Project Aims to Tackle Dropout Problem, California-Style
Improving California’s education data system is often recommended as one of the first steps toward tackling the many troubles facing schools in the nation’s largest state. And right up near the top of that list of problems is the high school dropout rate.
The fact that no one really knows with any certainty how many students quit school before they graduate was one of the reasons for the creation of the California Dropout Research Project.
Headed by Russell W. Rumberger, an education professor at the University of California, Santa Barbara, the project aims to offer a California-specific focus on a national problem and identify remedies suited to the state’s schools.
“Some of the solutions will have to focus on English-learners, because that’s who’s dropping out,” said Mr. Rumberger, who directs UC-Santa Barbara’s Linguistic Minority Research Institute, which studies issues and provides professional development related to English-language learners.
The project involves a closer relationship between research and policy than is typical in most states. Since the initiative started more than a year ago, a policy committee has explored ways the state can respond quickly to the findings identified in the research.
Seen as Model
In one measure of its potential relevance for other states tackling the dropout problem, the project will be featured at community-based forums in all 50 states that Civic Enterprises, a Washington-based public-policy firm, is organizing over the next three years with the help of the National Governors Association.
“To me, it is the model of what could be created in other states around the country,” said John Bridgeland, the president and chief executive officer of Civic Enterprises. The organization is one of several groups drawing attention to the “silent epidemic” of dropping out of school.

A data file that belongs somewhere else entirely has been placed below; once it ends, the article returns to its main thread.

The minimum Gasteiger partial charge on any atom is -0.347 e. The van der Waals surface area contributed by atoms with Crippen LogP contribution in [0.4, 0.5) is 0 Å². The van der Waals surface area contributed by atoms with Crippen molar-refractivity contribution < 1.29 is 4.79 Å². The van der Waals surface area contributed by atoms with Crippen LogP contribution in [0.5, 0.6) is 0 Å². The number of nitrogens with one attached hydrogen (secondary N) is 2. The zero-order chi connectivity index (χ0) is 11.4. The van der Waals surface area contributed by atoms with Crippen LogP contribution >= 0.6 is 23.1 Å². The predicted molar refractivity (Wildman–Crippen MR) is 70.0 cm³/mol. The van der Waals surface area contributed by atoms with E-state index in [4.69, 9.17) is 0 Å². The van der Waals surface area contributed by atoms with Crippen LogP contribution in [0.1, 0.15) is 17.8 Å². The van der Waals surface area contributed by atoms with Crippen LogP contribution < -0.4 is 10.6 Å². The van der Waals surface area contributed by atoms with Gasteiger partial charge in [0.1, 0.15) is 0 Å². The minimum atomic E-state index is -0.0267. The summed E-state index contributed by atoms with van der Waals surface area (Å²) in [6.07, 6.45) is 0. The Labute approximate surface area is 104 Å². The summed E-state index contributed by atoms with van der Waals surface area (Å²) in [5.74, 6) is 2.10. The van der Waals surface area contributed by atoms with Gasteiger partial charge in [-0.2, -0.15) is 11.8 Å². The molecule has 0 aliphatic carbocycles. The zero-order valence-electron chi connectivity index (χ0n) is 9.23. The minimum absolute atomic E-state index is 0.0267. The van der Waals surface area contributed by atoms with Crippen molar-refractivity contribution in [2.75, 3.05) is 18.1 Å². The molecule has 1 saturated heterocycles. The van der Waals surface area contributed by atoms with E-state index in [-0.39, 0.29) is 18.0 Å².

Mr. Rumberger said a “confluence of things” sets the California Dropout Research Project apart, including the desire of the foundations financing the research to influence policy, as well as a strong interest in the issue from state Sen. Darrell Steinberg. A Democrat from Sacramento who served on the policy committee, Mr. Steinberg also chaired the legislature’s Select Committee on High School Graduation, which has already introduced bills inspired by the project’s recommendations.
Having help “to get on the agenda is a huge plus,” Mr. Rumberger said. “It gives you a platform for your work.”
Mr. Rumberger also said he was “itching to do something different” from just writing scholarly articles and waiting for them to be published in academic journals.
To date, the research project’s work has produced a policy report, with recommendations for schools, districts, and the state, and a series of easy-to-read policy briefs that have been distributed to both legislators and schools superintendents across the state. The work is also being released a little at a time instead of as one hard-to-digest document, a strategy that Mr. Rumberger said “keeps the issue in the public light.”